Don’t fight the fever: It’s beneficial to have with COVID-19, doctor says
When someone has a fever, like many do with disease caused by the novel coronavirus, the immediate reaction may be to take medicine to bring the fever down and start to feel better. But one doctor says when someone has an infection or virus, treating the fever may not be a good idea.
Dr. Margaret Fisher, infectious disease specialist at RWJ Barnabas Health and medical director at the Unterberg Children's Hospital at Monmouth Medical Center, said treating a fever is the worst thing a patient can do because it is one of the body's first defenses to fight off infections.
There are certain viruses and bacteria that can't survive at high body temperatures. One of the body's reasons for increasing that temperature is to give the body an advantage over the infection.
Fisher said the other reason someone wants a fever when they're sick is because in the presence of fever, the body's white cells work better. White cells are the ones that do the job of protecting the body against the germs. Our body's defenses work better when a fever is present, so don't take the fever away. This is especially important for COVID-19 patients, she said.
Many children who have fever prefer to stay in bed, away from their siblings and others in the house so they're not spreading the disease.
However, there are people who really should not have fevers, said Fisher. If someone has an illness where the fever makes the illness worse, then the fever needs to be treated. For example, in heart failure patients, the heart will actually beat much faster when there's a fever.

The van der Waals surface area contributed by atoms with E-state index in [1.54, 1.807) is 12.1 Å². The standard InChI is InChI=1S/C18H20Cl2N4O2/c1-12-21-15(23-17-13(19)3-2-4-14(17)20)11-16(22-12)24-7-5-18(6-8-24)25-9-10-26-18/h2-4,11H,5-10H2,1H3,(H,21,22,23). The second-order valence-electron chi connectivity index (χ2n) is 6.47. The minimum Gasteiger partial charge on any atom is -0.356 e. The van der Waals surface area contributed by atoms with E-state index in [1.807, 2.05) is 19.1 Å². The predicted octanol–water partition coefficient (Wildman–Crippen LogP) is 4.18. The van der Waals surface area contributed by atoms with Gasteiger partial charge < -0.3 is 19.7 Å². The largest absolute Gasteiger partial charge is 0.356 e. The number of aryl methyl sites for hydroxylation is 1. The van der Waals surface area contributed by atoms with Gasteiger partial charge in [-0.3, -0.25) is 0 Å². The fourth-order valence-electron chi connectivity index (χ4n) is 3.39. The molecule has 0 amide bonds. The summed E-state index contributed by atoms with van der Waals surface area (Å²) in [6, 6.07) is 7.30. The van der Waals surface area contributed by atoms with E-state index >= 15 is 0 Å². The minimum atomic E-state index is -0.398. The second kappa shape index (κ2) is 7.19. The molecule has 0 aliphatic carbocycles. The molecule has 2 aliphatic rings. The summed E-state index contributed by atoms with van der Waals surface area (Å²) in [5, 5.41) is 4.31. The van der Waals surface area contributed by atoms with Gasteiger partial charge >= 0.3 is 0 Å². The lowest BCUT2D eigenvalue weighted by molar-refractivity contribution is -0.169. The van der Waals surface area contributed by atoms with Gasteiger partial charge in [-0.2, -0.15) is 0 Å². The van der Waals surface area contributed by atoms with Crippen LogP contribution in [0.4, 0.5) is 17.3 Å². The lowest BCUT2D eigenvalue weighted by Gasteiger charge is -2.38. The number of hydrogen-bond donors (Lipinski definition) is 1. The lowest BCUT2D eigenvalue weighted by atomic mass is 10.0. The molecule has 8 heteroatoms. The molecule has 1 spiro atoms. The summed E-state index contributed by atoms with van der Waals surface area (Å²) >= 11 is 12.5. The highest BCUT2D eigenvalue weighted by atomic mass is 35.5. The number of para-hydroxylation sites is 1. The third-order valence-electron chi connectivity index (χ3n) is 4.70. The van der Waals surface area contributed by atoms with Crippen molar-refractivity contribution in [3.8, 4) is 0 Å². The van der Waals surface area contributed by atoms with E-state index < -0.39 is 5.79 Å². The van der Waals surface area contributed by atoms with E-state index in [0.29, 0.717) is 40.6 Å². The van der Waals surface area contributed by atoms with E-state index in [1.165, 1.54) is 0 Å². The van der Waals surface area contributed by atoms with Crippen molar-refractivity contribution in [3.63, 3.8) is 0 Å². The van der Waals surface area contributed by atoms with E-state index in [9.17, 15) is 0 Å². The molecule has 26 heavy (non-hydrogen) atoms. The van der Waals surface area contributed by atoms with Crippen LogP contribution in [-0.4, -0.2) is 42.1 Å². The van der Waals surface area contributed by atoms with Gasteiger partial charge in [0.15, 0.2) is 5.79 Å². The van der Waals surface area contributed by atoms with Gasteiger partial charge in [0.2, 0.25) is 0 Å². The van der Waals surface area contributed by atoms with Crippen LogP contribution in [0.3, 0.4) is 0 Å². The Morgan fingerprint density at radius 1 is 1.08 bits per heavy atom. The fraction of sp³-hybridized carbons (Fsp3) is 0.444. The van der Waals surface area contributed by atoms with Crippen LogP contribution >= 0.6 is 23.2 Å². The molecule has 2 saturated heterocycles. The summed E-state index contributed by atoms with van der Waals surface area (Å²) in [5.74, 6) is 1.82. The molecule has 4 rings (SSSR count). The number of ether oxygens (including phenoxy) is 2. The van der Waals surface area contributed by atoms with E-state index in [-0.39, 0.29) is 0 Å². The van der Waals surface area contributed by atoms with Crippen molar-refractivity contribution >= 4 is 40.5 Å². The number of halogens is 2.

Fever is also not good for people who have a seizure disorder. Fisher said in those with epilepsy or convulsions, fever brings down the seizure threshold making it more likely to experience a seizure.
Fever is also harmful for people with hyperthyroidism.
Fisher said the other misconception people have is that fever will cause brain damage. She said this is false because the fever temperature would have to reach 110 degrees before there's going to be trouble with the brain and the central nervous system. She said infections would never cause a fever to soar that high. That kind of fever only happens in heat stroke patients, such as kids being left in a hot car on a scorching summer day.
Fisher said the bottom line is taking a fever away with medication might make you feel better but "it's probably also making your virus feel better and you don't want your virus to feel better."